There'll be a bit more oil in the next Olay product you buy. Procter & Gamble has settled a suit brought by California prosecutors who said the company was using deceptively large packaging.
Riverside County District Attorney Mike Hestrin said P&G was violating California's "slack fill" law.
"Slack fill is the use of oversized packaging to make the product seem larger than it actually is. After being advised of the allegations, P&G launched a review of its products and has committed to changing the packaging of its entire Olay product line," Hestrin said in a prepared statement.
Besides changing the packaging, P&G will also pay a civil penalty of $850,000. Yolo, Fresno and Shasta counties joined Riverside County in the suit.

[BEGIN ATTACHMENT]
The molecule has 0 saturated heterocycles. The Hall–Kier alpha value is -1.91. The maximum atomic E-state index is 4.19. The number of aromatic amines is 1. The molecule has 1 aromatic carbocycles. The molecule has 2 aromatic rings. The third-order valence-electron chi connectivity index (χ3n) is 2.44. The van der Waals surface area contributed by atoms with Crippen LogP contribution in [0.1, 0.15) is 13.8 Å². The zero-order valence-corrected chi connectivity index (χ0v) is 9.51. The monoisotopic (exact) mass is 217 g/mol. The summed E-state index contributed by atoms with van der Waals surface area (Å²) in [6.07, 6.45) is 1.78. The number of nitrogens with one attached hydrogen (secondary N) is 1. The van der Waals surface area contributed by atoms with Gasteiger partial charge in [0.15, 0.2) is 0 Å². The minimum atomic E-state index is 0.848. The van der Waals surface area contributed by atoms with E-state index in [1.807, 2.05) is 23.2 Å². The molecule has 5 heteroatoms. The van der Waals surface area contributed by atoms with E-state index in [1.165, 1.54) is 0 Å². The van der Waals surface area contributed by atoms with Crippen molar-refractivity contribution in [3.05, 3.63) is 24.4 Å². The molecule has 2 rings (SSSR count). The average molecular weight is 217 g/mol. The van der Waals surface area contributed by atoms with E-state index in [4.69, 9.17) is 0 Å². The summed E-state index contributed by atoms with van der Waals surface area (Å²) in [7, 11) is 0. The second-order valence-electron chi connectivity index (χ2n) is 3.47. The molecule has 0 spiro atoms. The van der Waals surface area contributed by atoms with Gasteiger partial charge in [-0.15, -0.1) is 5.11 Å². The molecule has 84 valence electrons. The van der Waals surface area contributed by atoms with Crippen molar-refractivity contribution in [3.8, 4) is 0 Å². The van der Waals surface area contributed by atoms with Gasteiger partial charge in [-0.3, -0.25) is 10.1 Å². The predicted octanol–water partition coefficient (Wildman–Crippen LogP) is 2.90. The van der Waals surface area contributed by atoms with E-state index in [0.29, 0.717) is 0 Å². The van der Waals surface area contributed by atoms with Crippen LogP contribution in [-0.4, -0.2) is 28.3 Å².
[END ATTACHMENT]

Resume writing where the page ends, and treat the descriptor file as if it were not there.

"“There was never any intention to misrepresent the size of our products,” P&G spokesman Bryan McCleary said.
The Olay line includes facial moistuerizers and other cosmetic creams. The more expensive products in the line tend to come in larger containers than the cheaper ones, even though both containers often have the same amount of product.
Not just Olay
But while the Olay suit has been settled there may be a residue of ill will among consumers of other P&G products.
For example, Donna of Blaine, Minnesota, thinks P&G is being a little oily about its Charmin toilet tissue.
"Sometimes 'stealth downsizing' is not easily visible to consumers, but see photo attached re: my latest purchase of Charmin Ultra Strong," Donna said in a recent ConsumerAffairs review.
"Granted, P&G did not stoop to the larger core roll for less product like some of their competitors -- no, they just cut the whole roll by an inch and called it a "roll fit" guaranty. Really!?!"